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22 February 2024

Gen-M education to transcend classrooms

Classrooms in the future will look more like a cyber-café with individual open-ended cubicles, multiple projection screens and writable walls. (SUPPLIED)

By Reena Amos Dyes

With technology changing the world as we know it, have you ever wondered what the classrooms of the future will look like?

Well, if the techies and panelists at the ongoing Gulf Educational Supplies and Solution 2010 (Gess) are to be believed, classrooms in the future will look more like a cyber-café with individual open-ended cubicles, multiple projection screens and writable walls. Generation M (Gen-M) students will have tablets which they will use for note taking, accessing content such as textbooks, videos and lecture notes.

Shameema Parveen, Co-founder and Knowledge Officer, Edutech, told Emirates Business: "The future classrooms while still incorporating the traditional design of lecture style layout will also include elements of layout for collaboration, group or pair work, with flexible layout furniture that will be easily reconfigurable and assembled for different kinds of learning activities such as individual learning or group/pair work or lecture style participation.

"Movable teacher station, multiple projection screens with writable walls will be used for student activities.

"Students will have personal computers or tablets which they will use for note taking, accessing content such as textbooks, videos and lecture notes."

Classrooms of the future will also not be limited to the four walls but will extend into the outside world and online so a physical and virtual ecosystem will evolve to become classrooms without walls.

Panelist Mark Hensman, COO, Harrow International, added: "Classrooms of the future will be a lot different from what we have now. They will be large with lots of open-ended cubicles, such as small lounges, all interspersed in an open plan. They will be like internet cafes that look more like a café than a classroom.

"The whole facility will be wireless with huge bandwidth. These nested spaces will be set up in an informal way furnished with bean bags and coffee tables so that students can work online."

Explaining why schools are using so much technology these days, Wilson Xavier, Windows Client Business Group Lead, Microsoft Gulf said: "Our fast-changing knowledge-based economy has created unprecedented challenges for employers and workers alike. Employers increasingly need workers with a broad range of information technology (IT) skills. These skills will become even more important as we continue to retool major sectors of our economy such as healthcare, transportation and energy."

By 2014, more than three-quarters of all jobs in the United States will require some level of computing or technology skills, and the vast majority of newly created jobs will require post-secondary education or training. According to experts, the driving factors in developing a 21st century school are the same as those driving the world around us – forces such as globalisation, commercialisation, consumerism and cybernisation.

These have all coincided with the emergence of a new way of thinking called post-modernism. Facilitated by the technologies that have made virtual worlds a reality, young people are now able to create and control their own social and recreational worlds which increasingly mirror the world of work.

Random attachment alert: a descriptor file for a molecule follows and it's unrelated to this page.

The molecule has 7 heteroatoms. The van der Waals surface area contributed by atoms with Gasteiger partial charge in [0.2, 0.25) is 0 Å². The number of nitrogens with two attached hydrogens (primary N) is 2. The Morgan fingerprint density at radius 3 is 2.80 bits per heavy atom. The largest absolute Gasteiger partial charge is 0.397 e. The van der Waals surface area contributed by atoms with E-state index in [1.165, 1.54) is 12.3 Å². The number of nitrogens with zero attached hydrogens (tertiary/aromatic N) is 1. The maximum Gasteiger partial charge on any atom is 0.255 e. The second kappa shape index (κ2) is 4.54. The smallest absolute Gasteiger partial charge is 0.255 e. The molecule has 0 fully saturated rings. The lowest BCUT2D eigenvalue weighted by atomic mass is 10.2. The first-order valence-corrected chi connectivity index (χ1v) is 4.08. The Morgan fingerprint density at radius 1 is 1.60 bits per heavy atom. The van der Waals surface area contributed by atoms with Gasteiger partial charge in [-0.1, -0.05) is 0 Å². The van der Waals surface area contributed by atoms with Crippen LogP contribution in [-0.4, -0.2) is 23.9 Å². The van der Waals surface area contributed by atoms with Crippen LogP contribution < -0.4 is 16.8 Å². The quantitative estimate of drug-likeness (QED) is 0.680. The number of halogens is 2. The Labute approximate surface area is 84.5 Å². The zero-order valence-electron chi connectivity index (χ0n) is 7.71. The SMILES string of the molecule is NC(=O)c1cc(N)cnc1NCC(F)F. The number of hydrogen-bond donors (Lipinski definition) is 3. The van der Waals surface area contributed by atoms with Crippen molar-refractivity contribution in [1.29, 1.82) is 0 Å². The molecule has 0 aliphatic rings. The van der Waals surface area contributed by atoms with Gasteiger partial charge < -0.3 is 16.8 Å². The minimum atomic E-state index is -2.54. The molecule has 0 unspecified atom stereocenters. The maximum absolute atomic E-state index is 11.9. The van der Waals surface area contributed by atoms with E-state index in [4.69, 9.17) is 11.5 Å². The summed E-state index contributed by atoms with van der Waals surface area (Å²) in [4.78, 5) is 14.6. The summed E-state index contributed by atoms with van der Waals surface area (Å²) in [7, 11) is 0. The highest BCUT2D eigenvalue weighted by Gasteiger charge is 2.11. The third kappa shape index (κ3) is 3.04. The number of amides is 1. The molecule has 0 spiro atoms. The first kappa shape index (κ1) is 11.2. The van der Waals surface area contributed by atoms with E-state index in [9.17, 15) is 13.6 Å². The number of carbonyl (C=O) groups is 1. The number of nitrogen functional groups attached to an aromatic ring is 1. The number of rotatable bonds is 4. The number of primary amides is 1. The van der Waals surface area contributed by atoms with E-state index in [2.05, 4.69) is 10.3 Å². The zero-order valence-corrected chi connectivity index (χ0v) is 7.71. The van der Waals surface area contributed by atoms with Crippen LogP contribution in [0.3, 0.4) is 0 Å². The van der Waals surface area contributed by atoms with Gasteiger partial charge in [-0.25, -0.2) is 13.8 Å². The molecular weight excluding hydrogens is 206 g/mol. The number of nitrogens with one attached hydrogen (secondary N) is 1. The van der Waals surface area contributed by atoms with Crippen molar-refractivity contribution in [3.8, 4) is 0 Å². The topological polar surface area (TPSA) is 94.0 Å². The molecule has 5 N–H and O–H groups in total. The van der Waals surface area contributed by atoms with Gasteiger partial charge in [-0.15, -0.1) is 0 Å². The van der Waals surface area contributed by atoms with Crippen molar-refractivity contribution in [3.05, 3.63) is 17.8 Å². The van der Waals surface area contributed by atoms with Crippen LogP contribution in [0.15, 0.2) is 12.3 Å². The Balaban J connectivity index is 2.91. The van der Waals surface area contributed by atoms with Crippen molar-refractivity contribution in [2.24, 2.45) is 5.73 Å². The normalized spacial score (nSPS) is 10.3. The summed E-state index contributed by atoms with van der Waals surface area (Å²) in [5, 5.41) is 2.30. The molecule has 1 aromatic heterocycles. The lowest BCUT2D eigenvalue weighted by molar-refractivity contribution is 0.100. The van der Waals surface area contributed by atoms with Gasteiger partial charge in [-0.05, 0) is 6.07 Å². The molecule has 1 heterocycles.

There are many dynamics that are driving factors to reform in schools. Skills such as critical thinking, analytical thinking, creative thinking, collaboration, teamwork and communication skills are required by organisations when recruiting job candidates. Shameema added: "For students to develop such skills, we need to move from a rote learning concepts and 'I teach – you listen' methods to more of an active and participatory learning method where learners take the responsibility for learning and are engaged participants rather than passive observers. More importantly, the skill we need our students to have is 'learning to learn' as in today's knowledge economy, we are constantly required to learn, unlearn and relearn."

Hensman added: "Schools will soon be forced into the information age. Far from being traumatised by the 'future shock', today's generation will suffer 'past shock' in their schooling experience if schools are not able to more effectively integrate the world of their reality with the world in which they learn."





Some new technological innovations in education are being researched and used in experimental settings too.

INNOVATION: Simple augmented reality (AR) is mashup between elements of a physical real-world environment with virtual computer generated imagery.

BENEFIT: AR in books has a number of interesting applications in learning. For example, books can be printed normally, after purchase users install special software on their computers or point a device such as a mobile phone on the book to see visualisations such as a globe spanning and zooming into 3D views of geographic locations, or an animation coming alive from a still picture on the book.

INNOVATION: Gesture- based computing that is already a reality in consumer market may come into the education mainstream in the next five years.

BENEFIT: Gesture-based computing will allow students to interact with content and their learning environments using their natural movement which lets them focus on learning rather on learning to use the technology.


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